Once upon a time they met and fell in love. But now they’re on the verge of divorce and going to couples’ counselling. On a routine trip to their counsellor, they notice a few odd things – the lack of cars on the highway, the missing security guard, and the fact that their counsellor, Dr. Kelly is ripping out her previous client’s throat.
Now Sarah and David are fighting for survival in the middle of a zombie apocalypse. But just because there are zombies doesn’t mean your other problems go away. If the zombies don’t eat their brains first, they might just kill each other ...
Sarah and David are an average couple living in Seattle who’ve invested in weekly counselling sessions with Dr Kelly to try and save their failing five year marriage. All the problems they’ve identified with each other fade in importance though on the afternoon they go to their session and find Dr Kelly eating the previous client. A local university has accidentally unleashed a zombie plague on the city and the infection’s spreading fast. As the couple battle for survival against the infected, they’re forced to set aside their differences and learn to work together – that is, if they don’t kill each other first.
The first in a zombie rom-com series, Petersen has an interesting take on the zombie apocalypse novel and I like the idea of a book where a couple on the skids are forced to re-evaluate things as the world falls apart around them. However while the idea’s great, the execution never quite caught fire for me.
Firstly, there’s not a lot of romance in here. Told in the first person by Sarah, there’s a lot of criticism of David and the ways he’s let her down (essentially dropping out of an MBA and failing to find a job) but little about what she likes about him. Although their shared experiences draw them closer, for me there wasn’t a sense of emotional closeness being reignited and I struggled to see what had brought them together in the first place. As a result, the scenes where the couple are put in jeopardy from the infected lacked tension as I didn’t get the sense that either was really worried about the other except as a means of ensuring their own survival. Also affecting the tension is the fact that Sarah is recounting this in the past tense so from page 1 you know that they both make it through the story, robbing the book of any sense of jeopardy.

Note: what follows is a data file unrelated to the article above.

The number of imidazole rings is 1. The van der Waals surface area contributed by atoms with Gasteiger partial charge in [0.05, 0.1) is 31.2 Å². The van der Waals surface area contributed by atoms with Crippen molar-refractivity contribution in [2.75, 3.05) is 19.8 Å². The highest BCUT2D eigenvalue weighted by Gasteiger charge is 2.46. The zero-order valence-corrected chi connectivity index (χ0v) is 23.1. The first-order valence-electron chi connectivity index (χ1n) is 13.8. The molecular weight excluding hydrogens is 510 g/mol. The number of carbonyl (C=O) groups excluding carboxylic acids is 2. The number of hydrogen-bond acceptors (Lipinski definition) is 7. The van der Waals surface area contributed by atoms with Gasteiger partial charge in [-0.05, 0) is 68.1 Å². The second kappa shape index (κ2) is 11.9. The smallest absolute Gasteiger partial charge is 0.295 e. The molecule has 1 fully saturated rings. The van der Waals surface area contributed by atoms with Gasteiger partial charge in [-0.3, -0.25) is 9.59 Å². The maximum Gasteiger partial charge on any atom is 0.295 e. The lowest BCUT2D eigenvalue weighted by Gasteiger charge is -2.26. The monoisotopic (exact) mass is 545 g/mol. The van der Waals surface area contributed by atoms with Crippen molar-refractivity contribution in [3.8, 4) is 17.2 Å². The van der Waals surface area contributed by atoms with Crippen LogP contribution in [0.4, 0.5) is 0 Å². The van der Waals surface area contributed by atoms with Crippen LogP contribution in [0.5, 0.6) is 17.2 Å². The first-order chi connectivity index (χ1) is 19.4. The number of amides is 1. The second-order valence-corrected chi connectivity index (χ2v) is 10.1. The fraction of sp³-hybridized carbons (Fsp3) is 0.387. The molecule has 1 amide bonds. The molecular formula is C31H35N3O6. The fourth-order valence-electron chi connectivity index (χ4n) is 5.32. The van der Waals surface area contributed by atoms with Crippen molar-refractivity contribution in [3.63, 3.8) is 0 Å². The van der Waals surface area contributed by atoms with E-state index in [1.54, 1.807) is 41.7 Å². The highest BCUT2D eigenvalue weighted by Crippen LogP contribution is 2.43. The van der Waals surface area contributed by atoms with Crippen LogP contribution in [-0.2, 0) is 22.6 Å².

Secondly, I found the comedy to be a little obvious and glib. I liked the way Petersen worked with genre clichés, but I could usually see the punchline coming too far in advance.
However the depiction of the outbreak is smoothly handled and while there’s nothing innovative here I did like the shout-outs to other works in the genre and the knowing asides. It’s an okay novel and I’ll probably read more, but it didn’t quite live up to my hopes.
The first in a new zombie rom-com series, this is a smoothly written zombie apocalypse novel but for me neither the romance nor the comedy elements quite came together. The premise is good and I’m enough of a fan of the genre to want to read on, but I came to it with hopes that weren’t quite met.
Thanks to Simon & Schuster for the free copy of this book.
Cross-posted to bookish, books, and bookworming.